Departmental Bulletin Paper Women in Combat: Gender and the Armed Forces in Great Britain and Japan during the Second World War

Hayashida, Toshiko

46pp.161 - 178 , 2016-03 , Institute for Research in Humanities Kyoto University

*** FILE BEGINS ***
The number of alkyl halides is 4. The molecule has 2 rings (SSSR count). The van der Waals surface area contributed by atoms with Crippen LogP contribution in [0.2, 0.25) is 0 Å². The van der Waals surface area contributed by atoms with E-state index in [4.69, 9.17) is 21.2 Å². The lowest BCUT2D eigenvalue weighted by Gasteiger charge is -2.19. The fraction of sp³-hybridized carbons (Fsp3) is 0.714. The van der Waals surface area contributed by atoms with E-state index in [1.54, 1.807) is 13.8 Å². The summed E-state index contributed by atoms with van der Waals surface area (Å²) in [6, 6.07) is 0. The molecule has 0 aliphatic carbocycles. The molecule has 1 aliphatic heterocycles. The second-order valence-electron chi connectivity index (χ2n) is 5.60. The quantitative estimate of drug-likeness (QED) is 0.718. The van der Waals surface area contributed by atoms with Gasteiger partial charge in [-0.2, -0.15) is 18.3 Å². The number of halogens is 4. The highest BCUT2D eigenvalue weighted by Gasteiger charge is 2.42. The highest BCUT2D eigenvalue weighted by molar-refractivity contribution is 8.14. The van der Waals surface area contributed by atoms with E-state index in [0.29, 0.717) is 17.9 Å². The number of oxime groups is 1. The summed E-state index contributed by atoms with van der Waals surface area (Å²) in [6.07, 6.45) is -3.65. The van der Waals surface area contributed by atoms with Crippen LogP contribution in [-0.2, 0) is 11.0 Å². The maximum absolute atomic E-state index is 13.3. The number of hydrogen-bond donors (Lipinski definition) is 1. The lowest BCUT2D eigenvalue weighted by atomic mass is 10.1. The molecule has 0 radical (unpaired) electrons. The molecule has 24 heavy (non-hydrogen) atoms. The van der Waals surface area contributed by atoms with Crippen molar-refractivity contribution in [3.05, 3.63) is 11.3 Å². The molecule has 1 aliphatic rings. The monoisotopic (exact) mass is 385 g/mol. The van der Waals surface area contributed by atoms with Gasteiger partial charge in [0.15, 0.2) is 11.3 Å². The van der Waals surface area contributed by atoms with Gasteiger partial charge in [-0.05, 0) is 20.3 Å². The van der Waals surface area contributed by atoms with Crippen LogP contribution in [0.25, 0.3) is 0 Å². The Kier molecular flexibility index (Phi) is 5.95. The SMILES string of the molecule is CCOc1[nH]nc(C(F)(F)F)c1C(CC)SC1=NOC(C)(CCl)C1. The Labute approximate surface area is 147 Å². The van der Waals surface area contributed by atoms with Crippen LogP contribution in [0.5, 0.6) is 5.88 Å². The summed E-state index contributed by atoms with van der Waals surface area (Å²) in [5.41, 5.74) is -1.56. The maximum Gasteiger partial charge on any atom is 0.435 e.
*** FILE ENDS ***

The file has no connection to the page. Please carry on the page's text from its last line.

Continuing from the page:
The aim of this paper is to explore the gender problems raised by the mobilisation of women in the wartime services in Great Britain and Japan during the Second World War. Both countries faced the threat of land invasion and introduced women into the armed forces. In the case of Britain, while young single women were conscripted as regular members of the military, they were not qualified as combatants. In Japan, towards the end of the war, the government prepared for ‘decisive battles' by organising combat forces under the direction of the regular army, which included women as well as men. These combat forces were actually formed in some regions. Their members, including women, were not considered regular soldiers, but they were supposed to be given the status of combatants. On the contrary, the British government, which tried to maintain male supremacy in the military, strictly prohibited women from undertaking combat missions. However, it was not very easy to draw a clear boundary between combat and non-combat actions because the difference between defence (air defence) and offence (counter-attacks) had become paper-thin. Women who were assigned to anti-aircraft units quietly encroached on the intended gender barriers in the military, which presented a challenge to the conventional gender norms.

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